French lawyers dance in protest to government pension reforms
Jiving for justice!?
French lawyers opted to express their anger at the government’s proposed changes to the pension system this week through the medium of dance.
In stark contrast to the comparatively reserved legal aid protests this side of the Channel, a group of robed up advocates plying their trade in the French city of Rouen opted to get their boogie on outside the local courtroom.
Lawyers from Rouen dance outside the courthouse in protest against the governments pension reform #GreveGenerale #Greve22janvier #France #Macron #reformedesretraites
— nonouzi (@Gerrrty) January 22, 2020
The unusual protest is in response to the French government’s plans to streamline the country’s complex pension system, merging 42 individual systems into one universal points-based system, and ending a special retirement system for lawyers and others who work in the legal sector.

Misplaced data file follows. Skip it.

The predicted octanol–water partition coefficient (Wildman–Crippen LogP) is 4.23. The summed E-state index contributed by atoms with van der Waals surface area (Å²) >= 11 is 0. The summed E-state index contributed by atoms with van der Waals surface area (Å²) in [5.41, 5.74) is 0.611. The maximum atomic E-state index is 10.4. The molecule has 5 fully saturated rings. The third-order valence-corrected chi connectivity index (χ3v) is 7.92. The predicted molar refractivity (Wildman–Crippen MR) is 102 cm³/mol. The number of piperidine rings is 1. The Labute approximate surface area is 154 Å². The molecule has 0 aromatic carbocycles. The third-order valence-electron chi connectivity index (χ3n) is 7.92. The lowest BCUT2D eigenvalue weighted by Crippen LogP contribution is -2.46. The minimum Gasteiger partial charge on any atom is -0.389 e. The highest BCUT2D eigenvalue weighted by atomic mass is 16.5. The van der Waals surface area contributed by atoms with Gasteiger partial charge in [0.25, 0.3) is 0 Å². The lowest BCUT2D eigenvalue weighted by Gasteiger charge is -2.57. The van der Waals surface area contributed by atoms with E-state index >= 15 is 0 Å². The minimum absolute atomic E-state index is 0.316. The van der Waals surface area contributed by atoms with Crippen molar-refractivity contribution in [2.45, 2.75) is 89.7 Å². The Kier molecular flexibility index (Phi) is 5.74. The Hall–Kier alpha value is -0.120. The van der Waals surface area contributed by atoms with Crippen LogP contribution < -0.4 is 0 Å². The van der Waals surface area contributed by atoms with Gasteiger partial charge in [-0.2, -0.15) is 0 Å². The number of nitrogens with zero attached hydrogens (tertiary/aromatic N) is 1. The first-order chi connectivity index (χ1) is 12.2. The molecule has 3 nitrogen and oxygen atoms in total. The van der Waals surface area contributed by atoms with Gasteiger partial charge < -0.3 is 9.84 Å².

Thousands of French legal workers have downed tools in recent weeks, with videos on social media showing lawyers throwing their robes on the floor, carrying a ‘coffin of justice’ and spelling out ‘SOS’ with law books.
En grève dure depuis une semaine, les avocats du Barreau de #Marseille déposent leurs robes et annoncent le dépôt de 300 demandes de mise en liberté. pic.twitter.com/ivek3xrjBz
— Christophe Casanova (@Telesantaclub) January 13, 2020
This isn’t the first time the country’s lawyers have taken to the streets to have their voices heard. Planned cuts to legal aid in 2015 triggered angry clashes between lawyers and riot police outside a courthouse in Lille. Meanwhile, in 2014, lawyers constructed a makeshift wall using their hefty practitioner’s texts to block access to a court in Nantes.